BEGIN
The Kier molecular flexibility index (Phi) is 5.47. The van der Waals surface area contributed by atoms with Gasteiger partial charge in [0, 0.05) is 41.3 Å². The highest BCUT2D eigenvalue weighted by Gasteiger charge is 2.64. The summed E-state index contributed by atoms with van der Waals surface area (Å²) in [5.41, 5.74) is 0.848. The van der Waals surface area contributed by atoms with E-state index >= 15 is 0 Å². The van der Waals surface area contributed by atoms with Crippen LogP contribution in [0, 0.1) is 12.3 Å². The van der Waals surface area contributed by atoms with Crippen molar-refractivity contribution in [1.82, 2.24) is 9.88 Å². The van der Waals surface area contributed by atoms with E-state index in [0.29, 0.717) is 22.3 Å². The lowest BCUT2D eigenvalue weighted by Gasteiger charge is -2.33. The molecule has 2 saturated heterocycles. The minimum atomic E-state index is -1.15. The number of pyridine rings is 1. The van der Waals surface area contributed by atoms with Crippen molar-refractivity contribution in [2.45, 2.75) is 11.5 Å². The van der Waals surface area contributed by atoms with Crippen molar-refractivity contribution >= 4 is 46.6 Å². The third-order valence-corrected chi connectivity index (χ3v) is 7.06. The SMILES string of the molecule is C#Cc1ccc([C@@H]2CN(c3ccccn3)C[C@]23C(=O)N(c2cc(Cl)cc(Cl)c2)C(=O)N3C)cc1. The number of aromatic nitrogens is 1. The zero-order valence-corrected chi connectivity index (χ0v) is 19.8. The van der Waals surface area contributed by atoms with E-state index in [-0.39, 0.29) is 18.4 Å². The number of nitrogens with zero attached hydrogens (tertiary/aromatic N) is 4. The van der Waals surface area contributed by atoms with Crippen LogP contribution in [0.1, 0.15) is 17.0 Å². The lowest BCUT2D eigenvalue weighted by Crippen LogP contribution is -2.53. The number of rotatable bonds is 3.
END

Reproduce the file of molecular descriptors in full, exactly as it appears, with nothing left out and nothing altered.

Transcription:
The Kier molecular flexibility index (Phi) is 5.47. The van der Waals surface area contributed by atoms with Gasteiger partial charge in [0, 0.05) is 41.3 Å². The highest BCUT2D eigenvalue weighted by Gasteiger charge is 2.64. The summed E-state index contributed by atoms with van der Waals surface area (Å²) in [5.41, 5.74) is 0.848. The van der Waals surface area contributed by atoms with E-state index >= 15 is 0 Å². The van der Waals surface area contributed by atoms with Crippen LogP contribution in [0, 0.1) is 12.3 Å². The van der Waals surface area contributed by atoms with Crippen molar-refractivity contribution in [1.82, 2.24) is 9.88 Å². The van der Waals surface area contributed by atoms with E-state index in [0.29, 0.717) is 22.3 Å². The lowest BCUT2D eigenvalue weighted by Gasteiger charge is -2.33. The molecule has 2 saturated heterocycles. The minimum atomic E-state index is -1.15. The number of pyridine rings is 1. The van der Waals surface area contributed by atoms with Crippen molar-refractivity contribution in [2.45, 2.75) is 11.5 Å². The van der Waals surface area contributed by atoms with Crippen molar-refractivity contribution >= 4 is 46.6 Å². The third-order valence-corrected chi connectivity index (χ3v) is 7.06. The SMILES string of the molecule is C#Cc1ccc([C@@H]2CN(c3ccccn3)C[C@]23C(=O)N(c2cc(Cl)cc(Cl)c2)C(=O)N3C)cc1. The number of aromatic nitrogens is 1. The zero-order valence-corrected chi connectivity index (χ0v) is 19.8. The van der Waals surface area contributed by atoms with E-state index in [-0.39, 0.29) is 18.4 Å². The number of nitrogens with zero attached hydrogens (tertiary/aromatic N) is 4. The van der Waals surface area contributed by atoms with Crippen LogP contribution in [0.1, 0.15) is 17.0 Å². The lowest BCUT2D eigenvalue weighted by Crippen LogP contribution is -2.53. The number of rotatable bonds is 3.